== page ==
As her sons waited to be examined by an optometrist, Sherika Devoe expressed her relief at not being billed for their eye exams or the new prescription glasses her 9-year-old so desperately needed. Thanks to a vision health initiative launched this month by local nonprofit Supa Friends, the mom of two could instead shift her focus and financial means to more important matters, like providing food and shelter for her children.
EyeCARE Saturdays, a program developed by Supa Friends in partnership with local luxury eyewear retailer Daniel Oberti, kicked off the first of what’s anticipated to be many such weekend events last Saturday to offer free eye care services to children from underserved communities.
The festive effort featured live entertainment, food and dancing children awaiting their turn for an exam and consultation with one of two in-house optometrists, all under the roof of Oberti Luxury World, located in North Miami Beach.
Saturday’s event served 45 students between the ages of 5 and 17. Each received a vision screening and two comprehensive eye exams to determine whether they needed glasses. Those needing glasses were asked to select frames from myriad options ranging in both style and color. After the prescription has been added, glasses will then be delivered to or picked up by parents, free of charge.
“Usually some events just offer free eye exams, then the kids are given a paper with a prescription to fill somewhere else,” said Supa Cindy, 99 Jamz radio personality and founder of the Supa Friends nonprofit. “How many parents have the capability of following through with the glasses considering the price? That’s why this is a game-changer.”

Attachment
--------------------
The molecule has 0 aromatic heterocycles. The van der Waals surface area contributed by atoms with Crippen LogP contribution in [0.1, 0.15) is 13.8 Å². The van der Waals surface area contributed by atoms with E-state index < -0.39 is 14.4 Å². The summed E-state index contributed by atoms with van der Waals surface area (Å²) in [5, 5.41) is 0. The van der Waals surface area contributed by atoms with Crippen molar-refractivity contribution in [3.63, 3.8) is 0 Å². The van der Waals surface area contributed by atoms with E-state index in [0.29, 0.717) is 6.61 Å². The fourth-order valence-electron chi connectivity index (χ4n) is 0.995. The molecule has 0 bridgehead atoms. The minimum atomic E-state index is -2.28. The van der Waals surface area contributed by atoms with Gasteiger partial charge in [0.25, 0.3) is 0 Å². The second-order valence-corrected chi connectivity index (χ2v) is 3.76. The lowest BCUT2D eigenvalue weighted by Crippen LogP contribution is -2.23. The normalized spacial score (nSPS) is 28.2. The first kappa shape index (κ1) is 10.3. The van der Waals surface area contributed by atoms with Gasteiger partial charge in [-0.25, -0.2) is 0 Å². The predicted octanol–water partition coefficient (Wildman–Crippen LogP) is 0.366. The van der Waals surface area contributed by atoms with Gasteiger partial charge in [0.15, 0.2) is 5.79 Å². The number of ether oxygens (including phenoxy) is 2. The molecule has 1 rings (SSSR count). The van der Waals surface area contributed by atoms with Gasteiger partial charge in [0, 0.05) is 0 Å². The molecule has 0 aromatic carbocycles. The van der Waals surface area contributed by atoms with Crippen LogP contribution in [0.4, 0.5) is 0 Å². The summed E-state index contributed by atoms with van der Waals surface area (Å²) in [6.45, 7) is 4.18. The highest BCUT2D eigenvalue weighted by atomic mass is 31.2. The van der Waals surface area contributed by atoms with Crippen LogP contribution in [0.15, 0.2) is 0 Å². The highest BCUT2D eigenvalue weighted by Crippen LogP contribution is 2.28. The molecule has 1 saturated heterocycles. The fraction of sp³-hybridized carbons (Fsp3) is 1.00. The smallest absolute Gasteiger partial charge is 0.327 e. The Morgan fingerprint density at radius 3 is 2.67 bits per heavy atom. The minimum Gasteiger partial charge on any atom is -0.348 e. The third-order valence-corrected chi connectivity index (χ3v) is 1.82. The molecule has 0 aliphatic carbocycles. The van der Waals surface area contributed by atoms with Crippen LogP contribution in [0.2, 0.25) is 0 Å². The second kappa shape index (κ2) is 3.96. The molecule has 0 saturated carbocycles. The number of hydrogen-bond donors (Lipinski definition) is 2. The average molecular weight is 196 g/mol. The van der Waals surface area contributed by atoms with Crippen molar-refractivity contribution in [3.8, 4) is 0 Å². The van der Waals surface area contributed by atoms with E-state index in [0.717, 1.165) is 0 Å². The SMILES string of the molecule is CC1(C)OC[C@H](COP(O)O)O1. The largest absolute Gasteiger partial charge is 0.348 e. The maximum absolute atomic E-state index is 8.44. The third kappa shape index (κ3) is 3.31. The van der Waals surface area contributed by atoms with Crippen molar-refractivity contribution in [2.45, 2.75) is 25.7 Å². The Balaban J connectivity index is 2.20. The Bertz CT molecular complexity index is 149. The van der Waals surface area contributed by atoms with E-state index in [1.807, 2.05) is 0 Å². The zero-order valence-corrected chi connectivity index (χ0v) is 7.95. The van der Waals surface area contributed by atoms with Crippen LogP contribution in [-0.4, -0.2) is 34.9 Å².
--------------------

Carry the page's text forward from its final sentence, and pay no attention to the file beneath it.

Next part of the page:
The idea for the initiative came from a conversation with a friend, who then connected Supa Cindy with Oberti because of his established commitment to helping disenfranchised communities abroad. The Argentinian-Italian eyewear designer’s Mission Vision campaign has been providing vison health resources to children in other parts of the world – including Haiti, the Dominican Republic, Honduras and Argentina – since 2010. With those efforts curtailed by the pandemic, partnering with Supa Friends was a way to continue his work, this time in Miami.
“This is my calling, and the vision I have is to bless children so they can see well,” said Oberti. “I’m excited to finally be doing this here. Timing is everything in life and sometimes we just have to wait for the right moment.”
While Oberti and his team provide exams and glasses, Supa Cindy works on outreach and used her platform to allow parents to sign their children up for the program. North Dade Middle School students in Opa-locka were selected as the first group to benefit from the program, after assistant principal Kayla Edwards expressed that there was a need.
Stories of students sharing glasses in school – even before the pandemic, which has compelled children to spend more time in front of screens during remote learning – highlighted the huge gap in needed vision health services. Some of those students were even afraid to admit that they experienced issues with their vision.